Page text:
mlb2t is experiencing anxiety at the idea of her son returning home from jail. Can this work, or would it be crazy to let him come back, given all of the drama that preceded his incarceration?
"I have been following along with everyone and everything for the past 8 months and have been keeping up with modules. Life has actually been calm for about the last 8 months. My oldest son is living with me and has been clean from both drugs and alcohol for about 8 years. He is proud of himself, is finishing his associates degree and plans to continue on. He also works part time. He has become a responsible adult. On the other hand, my second child has spent time in jail since last November. I had actually turned him in on a warrant. At that time he was so lost in drugs and had overdosed a few weeks before I had turned him in. By the time he was brought in he had been shooting up in his foot. He ended up in the hospital for almost a week and was told he was lucky he went in when he did because he could have shortly lost his foot or died. He is now scheduled to get out on November 10th and the plan is for him to come to my house. I am a nervous wreck over this. At one point early in his incarceration he was paroled with the stipulation that he go to a long-term rehab. I was thrilled, but this never happened. I am sure he had something to do with this not working out.
I go to see him for food visits and try to talk with him about plans and all he ever says is that he is going to get a job. He never elaborates. Even just writing this I can feel myself tensing up. Well wishers tell me he can’t come to my house, but when I ask where they suggest he go they have no answer. I even spoke with the people at the jail and I was told that he goes to the address on his paperwork. I asked what if I don’t want him there, I was told he would be in the street. I even had one suggestion that I move, like it is just so simple to up and leave. I like my house and I don’t want to leave. I also know that this program works best if the person is close. I guess that at this point I am looking for some advice. I have been through so much with this son that I start having anxiety just thinking about him coming home. It has been so calm I worry my 2 sons will fight again and my older one tells me this won’t happen. I don’t want to live walking on eggshells again."
Hello mlb2t. We’re glad to hear from you. Things have been calm for you because one son is doing well and the other is in jail. The son in jail is due to be released and your worry and stress are mounting as he is supposed to come home. The jail is not giving you other alternatives for treatment or housing.
I work in a jail and I am glad to report that this “release” process is changing. Jails are becoming de facto treatment centers and the release of an inmate is now case-managed much more carefully.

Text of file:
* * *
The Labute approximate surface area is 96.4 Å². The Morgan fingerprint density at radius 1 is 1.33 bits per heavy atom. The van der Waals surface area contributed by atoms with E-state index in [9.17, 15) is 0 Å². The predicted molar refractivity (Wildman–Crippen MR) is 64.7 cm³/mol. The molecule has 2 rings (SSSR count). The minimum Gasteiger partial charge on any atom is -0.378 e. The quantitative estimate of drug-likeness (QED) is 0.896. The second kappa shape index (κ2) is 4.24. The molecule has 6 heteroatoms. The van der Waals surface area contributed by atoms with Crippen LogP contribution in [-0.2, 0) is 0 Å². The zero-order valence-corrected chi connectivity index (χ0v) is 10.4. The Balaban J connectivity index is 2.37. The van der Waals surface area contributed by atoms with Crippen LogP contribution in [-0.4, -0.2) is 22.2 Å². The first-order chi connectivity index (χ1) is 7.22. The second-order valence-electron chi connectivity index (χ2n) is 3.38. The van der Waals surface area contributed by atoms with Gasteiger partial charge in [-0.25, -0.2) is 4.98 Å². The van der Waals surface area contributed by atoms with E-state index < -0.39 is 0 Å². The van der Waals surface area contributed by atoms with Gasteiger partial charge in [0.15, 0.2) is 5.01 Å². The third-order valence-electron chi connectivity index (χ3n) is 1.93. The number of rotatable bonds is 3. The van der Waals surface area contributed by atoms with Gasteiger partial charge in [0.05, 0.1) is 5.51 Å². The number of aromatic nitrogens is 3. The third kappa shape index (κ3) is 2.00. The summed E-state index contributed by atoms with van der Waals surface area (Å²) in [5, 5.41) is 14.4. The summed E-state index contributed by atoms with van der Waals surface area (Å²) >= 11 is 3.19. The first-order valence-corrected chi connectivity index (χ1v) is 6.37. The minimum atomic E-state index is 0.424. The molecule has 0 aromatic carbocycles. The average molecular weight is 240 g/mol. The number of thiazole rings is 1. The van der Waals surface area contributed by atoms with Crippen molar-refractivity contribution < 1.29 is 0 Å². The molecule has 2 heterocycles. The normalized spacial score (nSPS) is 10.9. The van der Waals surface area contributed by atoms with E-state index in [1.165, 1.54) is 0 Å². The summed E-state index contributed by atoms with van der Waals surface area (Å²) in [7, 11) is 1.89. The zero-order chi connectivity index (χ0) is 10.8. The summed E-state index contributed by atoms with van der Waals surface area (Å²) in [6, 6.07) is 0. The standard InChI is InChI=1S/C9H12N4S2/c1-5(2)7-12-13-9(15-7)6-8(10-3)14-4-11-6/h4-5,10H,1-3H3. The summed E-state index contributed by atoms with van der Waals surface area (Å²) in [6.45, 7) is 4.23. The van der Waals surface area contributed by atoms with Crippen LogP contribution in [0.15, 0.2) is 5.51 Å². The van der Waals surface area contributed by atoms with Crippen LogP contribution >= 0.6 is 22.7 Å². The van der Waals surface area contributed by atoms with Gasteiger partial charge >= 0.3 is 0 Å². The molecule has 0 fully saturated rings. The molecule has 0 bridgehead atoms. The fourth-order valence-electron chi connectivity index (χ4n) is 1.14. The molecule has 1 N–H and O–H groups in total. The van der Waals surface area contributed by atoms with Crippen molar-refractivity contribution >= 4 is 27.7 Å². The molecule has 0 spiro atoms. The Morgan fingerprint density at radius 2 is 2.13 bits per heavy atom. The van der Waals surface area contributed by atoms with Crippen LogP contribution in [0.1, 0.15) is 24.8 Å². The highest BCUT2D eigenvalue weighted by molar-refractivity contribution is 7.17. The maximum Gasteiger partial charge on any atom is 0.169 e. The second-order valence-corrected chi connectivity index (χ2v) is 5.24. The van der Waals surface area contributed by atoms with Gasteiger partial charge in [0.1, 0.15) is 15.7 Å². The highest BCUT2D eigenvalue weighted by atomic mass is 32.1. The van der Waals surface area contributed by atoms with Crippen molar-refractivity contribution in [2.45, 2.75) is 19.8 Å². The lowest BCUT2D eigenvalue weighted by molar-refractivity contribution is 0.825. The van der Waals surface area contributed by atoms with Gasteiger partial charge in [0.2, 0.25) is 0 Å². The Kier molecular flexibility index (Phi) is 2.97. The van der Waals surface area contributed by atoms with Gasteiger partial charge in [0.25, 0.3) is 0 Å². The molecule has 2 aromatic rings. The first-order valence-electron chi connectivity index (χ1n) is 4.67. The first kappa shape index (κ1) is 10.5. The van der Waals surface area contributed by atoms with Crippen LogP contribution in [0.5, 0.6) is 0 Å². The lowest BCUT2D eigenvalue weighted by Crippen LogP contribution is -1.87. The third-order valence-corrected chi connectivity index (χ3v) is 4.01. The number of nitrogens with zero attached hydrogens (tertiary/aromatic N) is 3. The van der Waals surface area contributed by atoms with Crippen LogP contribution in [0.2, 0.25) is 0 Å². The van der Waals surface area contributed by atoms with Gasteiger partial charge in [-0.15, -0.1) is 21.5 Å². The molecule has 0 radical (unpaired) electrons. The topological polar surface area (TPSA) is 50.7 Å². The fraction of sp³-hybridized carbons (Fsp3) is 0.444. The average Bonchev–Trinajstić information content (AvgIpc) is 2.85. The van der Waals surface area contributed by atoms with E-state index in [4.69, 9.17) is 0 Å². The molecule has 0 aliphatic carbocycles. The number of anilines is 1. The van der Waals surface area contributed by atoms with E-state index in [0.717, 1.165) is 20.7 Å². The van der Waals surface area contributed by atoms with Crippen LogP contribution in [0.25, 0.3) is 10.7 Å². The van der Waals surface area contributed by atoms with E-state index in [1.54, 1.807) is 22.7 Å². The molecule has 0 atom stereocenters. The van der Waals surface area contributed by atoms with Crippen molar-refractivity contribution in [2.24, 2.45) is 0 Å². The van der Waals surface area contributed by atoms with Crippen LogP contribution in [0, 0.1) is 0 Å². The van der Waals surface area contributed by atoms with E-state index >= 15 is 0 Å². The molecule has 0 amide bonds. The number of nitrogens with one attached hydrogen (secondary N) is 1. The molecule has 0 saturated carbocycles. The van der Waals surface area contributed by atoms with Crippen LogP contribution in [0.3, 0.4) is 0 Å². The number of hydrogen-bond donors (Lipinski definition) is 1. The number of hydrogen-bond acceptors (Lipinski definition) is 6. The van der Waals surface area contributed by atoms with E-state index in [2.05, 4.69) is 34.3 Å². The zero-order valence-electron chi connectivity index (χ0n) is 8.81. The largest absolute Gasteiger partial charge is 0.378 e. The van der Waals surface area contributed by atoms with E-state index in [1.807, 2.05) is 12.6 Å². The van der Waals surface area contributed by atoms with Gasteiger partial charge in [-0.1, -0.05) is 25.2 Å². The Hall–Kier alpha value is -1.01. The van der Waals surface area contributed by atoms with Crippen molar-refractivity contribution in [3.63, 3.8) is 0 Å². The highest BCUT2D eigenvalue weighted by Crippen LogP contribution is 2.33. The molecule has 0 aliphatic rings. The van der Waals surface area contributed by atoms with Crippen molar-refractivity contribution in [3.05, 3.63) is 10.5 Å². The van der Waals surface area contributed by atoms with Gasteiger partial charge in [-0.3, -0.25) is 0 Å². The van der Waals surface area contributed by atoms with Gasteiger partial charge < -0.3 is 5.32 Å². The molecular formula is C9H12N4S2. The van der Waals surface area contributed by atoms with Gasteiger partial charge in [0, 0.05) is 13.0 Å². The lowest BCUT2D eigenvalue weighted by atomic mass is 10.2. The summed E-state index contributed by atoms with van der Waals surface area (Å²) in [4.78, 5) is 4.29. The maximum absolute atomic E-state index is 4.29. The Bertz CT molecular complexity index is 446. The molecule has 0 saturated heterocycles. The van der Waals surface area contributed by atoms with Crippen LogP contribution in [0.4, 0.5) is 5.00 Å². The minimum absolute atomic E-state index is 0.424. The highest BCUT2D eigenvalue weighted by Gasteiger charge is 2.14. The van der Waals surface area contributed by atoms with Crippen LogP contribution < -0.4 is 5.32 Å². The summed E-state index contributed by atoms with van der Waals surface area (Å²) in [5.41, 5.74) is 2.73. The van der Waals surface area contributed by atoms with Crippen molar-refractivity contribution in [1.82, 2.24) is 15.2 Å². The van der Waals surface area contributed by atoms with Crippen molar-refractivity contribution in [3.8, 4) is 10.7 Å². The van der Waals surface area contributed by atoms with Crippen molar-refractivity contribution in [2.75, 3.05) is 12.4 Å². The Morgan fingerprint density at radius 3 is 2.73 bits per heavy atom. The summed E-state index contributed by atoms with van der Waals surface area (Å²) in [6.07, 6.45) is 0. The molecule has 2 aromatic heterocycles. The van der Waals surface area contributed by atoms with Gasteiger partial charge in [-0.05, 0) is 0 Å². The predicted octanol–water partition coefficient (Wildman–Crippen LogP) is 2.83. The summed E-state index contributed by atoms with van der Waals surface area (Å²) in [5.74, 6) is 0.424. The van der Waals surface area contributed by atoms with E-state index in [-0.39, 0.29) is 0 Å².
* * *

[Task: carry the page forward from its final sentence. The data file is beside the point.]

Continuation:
Your son does not sound very willing AT THIS MOMENT to do much to address his drug issues. It is frightening because he has gone to very low places in the past, hiding in the woods, walking around with serious wounds caused by injection drug use.
There are places your son can go upon being released, depending on his level of willingness.
- The shelter
- A cheap hotel that you pay for for a month or so
- Your son will be abstinent from drugs when he gets out. He would meet the requirements for a sober/transitional house. Can you provide him with the details of a few?
There is a new jail release program in Springfield funded by SAMHSA and run by Baystate Health System. It is the same team that worked on Bridge, an earlier funded SAMHSA grant. Can you contact them and get their help putting together a list of options for your son before he is released? Can one of them contact your son and offer their help?
Perhaps your son does come home. I worry for you if he does. At the very least, perhaps you follow the suggestions made in this blog post:
- A daybed and locker in the den (you convert his bedroom to something else)
- suboxone or methadone, overseen by an MAT clinic
Finally, you may want to prepare civil commitment papers. Massachusetts is opening more beds, including in the Ludlow jail (I know, a jail). It is serious treatment however, despite its location. Should all of the above fail, we’d want you to have this ready to go.
We have followed your situation now for years. You are so strong. You deserve continued peace, especially in your home. Pull in help, such as the folks at Baystate. Work on a plan. Let your son know he is not coming home, and if he does, it is night by night, with the support of a medication-assisted clinic.